Research shows irrigation efficiency projects actually lead to more water use
New South Wales is currently weathering its driest year on record since 1965 and Australia’s new drought envoy Barnaby Joyce has joined the ranks of politicians calling for environmental water to be diverted to farmers. In this climate, it seems pertinent to investigate how to save water by irrigating more efficiently.
However, a team of researchers, led by Professor Quentin Grafton of the Australian National University (ANU) Crawford School of Public Policy, has found attempts to make irrigation systems more efficient can actually lead to more water use.
In a paper published in the journal Science, Grafton and his co-authors outline what they call the ‘paradox of irrigation efficiency’.
They write that governments spend billions of dollars annually to subsidise irrigation technologies such as sprinklers or drip systems with the aim of increasing irrigation efficiency. This is often done on the premise that more efficient irrigation will save water, which can then be reallocated to cities, industry or the environment while maintaining or even increasing agricultural production.
However, the researchers found increases in irrigation efficiency can result in greater on-farm water consumption, groundwater extractions and water consumption per hectare. This is due to increased water use by existing crops, a switch to more water-intensive crops or an expansion of irrigated areas.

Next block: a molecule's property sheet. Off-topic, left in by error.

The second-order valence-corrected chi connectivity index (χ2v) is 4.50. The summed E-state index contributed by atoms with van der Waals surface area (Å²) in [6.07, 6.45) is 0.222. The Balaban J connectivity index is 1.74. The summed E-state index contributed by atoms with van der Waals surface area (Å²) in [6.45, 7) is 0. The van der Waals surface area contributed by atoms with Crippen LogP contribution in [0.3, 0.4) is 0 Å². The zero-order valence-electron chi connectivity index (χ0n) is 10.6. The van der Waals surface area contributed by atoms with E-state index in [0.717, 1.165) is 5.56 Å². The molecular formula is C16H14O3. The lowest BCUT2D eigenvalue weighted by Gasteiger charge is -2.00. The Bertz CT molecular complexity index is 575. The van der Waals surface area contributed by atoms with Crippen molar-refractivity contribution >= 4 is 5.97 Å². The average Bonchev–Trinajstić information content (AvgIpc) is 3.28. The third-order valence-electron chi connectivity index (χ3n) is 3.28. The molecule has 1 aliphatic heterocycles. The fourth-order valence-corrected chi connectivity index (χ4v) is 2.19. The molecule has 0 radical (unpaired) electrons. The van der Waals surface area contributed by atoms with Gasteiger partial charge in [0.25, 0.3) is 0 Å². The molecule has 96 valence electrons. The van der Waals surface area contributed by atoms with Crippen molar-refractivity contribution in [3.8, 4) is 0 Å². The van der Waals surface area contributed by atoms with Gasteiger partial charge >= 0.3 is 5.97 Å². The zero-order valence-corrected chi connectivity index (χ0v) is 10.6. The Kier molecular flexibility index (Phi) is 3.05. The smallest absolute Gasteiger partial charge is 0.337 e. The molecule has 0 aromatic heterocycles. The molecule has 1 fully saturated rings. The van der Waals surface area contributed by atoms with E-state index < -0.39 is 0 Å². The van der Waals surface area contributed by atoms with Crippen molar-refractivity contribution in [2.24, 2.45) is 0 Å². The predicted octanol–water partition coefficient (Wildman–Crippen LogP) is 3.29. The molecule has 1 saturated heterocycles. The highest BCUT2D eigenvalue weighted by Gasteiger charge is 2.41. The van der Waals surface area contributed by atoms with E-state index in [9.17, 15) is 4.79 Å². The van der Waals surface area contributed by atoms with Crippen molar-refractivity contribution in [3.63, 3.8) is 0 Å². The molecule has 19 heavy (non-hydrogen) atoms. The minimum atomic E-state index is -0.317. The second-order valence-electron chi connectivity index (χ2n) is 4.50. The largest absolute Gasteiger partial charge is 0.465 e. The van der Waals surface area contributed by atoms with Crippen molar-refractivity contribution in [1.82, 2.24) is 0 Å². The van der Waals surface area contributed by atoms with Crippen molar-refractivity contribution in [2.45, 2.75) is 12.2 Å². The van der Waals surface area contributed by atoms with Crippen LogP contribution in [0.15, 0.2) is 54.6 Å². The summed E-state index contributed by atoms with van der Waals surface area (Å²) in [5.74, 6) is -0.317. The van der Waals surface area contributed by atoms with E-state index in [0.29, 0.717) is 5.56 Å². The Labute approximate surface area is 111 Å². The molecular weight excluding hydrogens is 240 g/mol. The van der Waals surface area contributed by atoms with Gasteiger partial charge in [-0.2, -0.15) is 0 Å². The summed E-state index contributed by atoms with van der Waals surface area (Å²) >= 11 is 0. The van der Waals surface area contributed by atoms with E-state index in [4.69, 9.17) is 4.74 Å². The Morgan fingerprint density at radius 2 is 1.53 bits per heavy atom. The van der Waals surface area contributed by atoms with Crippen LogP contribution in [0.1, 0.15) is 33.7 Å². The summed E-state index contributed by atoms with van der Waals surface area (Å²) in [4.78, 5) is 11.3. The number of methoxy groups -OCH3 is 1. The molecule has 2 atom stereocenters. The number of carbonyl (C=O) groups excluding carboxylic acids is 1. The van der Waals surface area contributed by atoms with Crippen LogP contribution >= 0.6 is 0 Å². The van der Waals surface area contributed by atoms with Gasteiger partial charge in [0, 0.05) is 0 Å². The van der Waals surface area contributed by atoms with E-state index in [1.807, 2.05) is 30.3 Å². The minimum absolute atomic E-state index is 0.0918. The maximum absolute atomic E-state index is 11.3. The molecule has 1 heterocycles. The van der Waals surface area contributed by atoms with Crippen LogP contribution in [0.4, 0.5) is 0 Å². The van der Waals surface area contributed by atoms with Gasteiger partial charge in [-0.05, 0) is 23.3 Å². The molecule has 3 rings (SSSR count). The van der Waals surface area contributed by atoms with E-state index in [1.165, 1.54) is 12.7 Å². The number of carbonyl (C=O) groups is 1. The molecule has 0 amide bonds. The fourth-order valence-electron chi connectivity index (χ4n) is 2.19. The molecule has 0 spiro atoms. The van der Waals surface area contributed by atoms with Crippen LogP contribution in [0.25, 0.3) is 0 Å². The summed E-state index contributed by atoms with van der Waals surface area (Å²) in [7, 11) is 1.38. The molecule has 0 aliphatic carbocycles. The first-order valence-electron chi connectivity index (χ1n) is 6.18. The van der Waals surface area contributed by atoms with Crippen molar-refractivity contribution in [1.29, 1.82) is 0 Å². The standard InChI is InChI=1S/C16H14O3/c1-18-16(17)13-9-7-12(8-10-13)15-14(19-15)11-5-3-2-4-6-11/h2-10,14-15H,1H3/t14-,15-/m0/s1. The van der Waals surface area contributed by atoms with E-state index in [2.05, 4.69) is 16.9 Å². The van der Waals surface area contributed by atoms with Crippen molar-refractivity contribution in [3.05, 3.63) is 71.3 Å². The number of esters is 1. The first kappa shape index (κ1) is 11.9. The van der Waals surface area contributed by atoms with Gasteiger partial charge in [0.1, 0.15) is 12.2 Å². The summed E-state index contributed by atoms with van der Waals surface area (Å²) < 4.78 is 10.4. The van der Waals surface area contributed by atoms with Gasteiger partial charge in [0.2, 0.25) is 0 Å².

“This paradox, that an increase in irrigation efficiency at a farm scale fails to increase the water availability at a watershed and basin scale, is [also] explained by the fact that previously non-consumed water ‘losses’ at a farm scale (for example runoff) are frequently recovered and reused at a basin scale,” the paper states.
As irrigation accounts for 70% of global water extractions and provides about 40% of the world’s calories, Grafton said understanding how increases in irrigation efficiency affect water availability is critical to solving the world’s water problems.
He said governments need to take decisive action in order to tackle “one of the greatest policy dilemmas of the world – how to reconcile increasing freshwater demands with finite freshwater resources”.
The researchers suggest this action should include: robust water accounting and measurements; a cap on extractions; an assessment of risks and uncertainties; the valuation of trade-offs; and a better understanding of the incentives and behaviour of irrigators.
“This research shows current irrigation efficiency policies must change to include farm and basin-scale water accounting and limits on irrigation water diversions,” Grafton said.
“Unless current irrigation policies are reformed, the world will not achieve the Sustainable Development Goals. We know what to do. We must act now to avoid a global water tragedy.”